Wednesday, October 16, 2013

Eleanor Catton, alumna of the University of Iowa Writers’ Workshop, has been honored with the 2013 Man Booker Prize for her second novel, The Luminaries.

eleanor catton holding booker prize
Eleanor Catton received the 2013 Man Booker Prize for her second novel,The Luminaries. Photo by Janie Airey.

Catton was presented with the prize by the Duchess of Cornwall on Oct. 15. At 28, Catton is the youngest author to win the Booker Prize; at 832 pages, The Luminaries is the longest work to win the prize in its 45-year history.

The Luminaries, set in 1866 during the New Zealand gold rush, contains a group of 12 men gathered for a meeting in a hotel and a traveler who stumbles into their midst; the story involves a missing rich man, a dead hermit, a huge sum in gold, and a beaten-up prostitute. The multiple voices take turns to tell their own stories; gradually what happened in the small town of Hokitika on New Zealand's South Island is revealed.

Read this story to learn how private support enabled Eleanor Catton to earn an MFA at the University of Iowa.

Chief judge Robert Macfarlane and his fellow judges were impressed by Catton's technique but it was her “extraordinarily gripping” narrative that enthralled them. “We read it three times and each time we dug into it the yields were extraordinary, its dividends astronomical,” Macfarlane says. The Luminaries is, says Macfarlane, a novel with heart. “The characters are in New Zealand to make and to gain—the one thing that disrupts them is love.”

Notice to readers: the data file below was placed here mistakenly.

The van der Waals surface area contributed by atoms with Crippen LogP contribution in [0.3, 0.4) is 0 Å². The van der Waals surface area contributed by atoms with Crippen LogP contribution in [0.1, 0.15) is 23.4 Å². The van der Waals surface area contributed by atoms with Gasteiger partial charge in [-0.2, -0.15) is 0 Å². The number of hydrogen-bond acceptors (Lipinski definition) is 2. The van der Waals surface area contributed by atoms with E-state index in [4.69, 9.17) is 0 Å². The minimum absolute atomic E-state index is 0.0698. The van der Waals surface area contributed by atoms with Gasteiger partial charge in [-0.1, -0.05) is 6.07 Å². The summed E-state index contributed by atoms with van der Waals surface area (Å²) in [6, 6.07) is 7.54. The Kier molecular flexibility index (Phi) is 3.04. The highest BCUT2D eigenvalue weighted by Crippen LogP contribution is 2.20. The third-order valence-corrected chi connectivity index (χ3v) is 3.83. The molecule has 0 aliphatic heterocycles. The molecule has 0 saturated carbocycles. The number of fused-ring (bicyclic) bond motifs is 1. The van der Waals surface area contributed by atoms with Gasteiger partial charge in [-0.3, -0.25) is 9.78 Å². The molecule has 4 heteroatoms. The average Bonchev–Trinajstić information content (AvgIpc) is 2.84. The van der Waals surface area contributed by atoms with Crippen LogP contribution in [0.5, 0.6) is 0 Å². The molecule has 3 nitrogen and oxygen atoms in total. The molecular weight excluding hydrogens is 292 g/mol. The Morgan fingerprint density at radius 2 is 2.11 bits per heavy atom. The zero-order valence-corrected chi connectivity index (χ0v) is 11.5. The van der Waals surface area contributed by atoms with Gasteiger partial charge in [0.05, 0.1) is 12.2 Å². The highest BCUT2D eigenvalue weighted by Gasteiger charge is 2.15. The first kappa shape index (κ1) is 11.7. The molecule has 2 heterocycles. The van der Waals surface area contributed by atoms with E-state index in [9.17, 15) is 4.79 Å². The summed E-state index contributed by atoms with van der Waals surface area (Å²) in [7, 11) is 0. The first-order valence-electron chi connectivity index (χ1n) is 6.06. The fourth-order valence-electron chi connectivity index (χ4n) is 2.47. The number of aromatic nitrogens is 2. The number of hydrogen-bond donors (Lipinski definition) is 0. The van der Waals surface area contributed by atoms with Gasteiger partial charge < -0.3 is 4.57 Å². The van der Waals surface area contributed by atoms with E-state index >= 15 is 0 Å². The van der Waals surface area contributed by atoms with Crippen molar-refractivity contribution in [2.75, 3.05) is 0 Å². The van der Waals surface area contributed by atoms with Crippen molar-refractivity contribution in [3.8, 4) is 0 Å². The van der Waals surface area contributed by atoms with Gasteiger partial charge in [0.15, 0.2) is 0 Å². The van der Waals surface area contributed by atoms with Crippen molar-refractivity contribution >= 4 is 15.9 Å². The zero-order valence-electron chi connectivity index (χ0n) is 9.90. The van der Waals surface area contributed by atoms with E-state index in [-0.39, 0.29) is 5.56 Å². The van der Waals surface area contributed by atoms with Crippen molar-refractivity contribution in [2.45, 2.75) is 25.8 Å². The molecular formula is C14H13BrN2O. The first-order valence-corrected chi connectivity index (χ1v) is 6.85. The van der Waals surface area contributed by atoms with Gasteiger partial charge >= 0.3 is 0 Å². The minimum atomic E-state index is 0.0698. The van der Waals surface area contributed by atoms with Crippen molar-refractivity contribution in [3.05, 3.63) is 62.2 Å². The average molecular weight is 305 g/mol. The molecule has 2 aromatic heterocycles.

What impressed the judges almost as much as the book itself was that it could have been the work of someone so young. Catton was just 25 when she started work on it. “Maturity is evident in every sentence, in the rhythms and balances,” Macfarlane says. “It is a novel of astonishing control.”

Born in Canada, Catton grew up in Christchurch after her family had returned to New Zealand when she was 6 years old. She studied English at the University of Canterbury, and completed a Master's in Creative Writing at the Institute of Modern Letters, Victoria University of Wellington. In 2008, Catton was awarded a fellowship to the Iowa Writers' Workshop. In 2011, she was the Ursula Bethell Writer in Residence at the University of Canterbury. Catton lives in Auckland and is a teacher of creative writing at the Manukau Institute of Technology.

The Man Booker Prize, launched in 1969, aims to promote the finest in fiction by rewarding the best novel of the year written by a citizen of the United Kingdom, the Commonwealth, or the Republic of Ireland.

The Iowa Writers' Workshop is a two-year residency program in the College of Liberal Arts and Sciences that culminates in the submission of a creative thesis (a novel, a collection of stories, or a book of poetry) and the awarding of a Master of Fine Arts degree. For more than 75 years emerging writers have come to Iowa City to work on their manuscripts and to exchange ideas about writing and reading with each other and with the faculty. Many of them have gone on to publish award-winning work after graduating.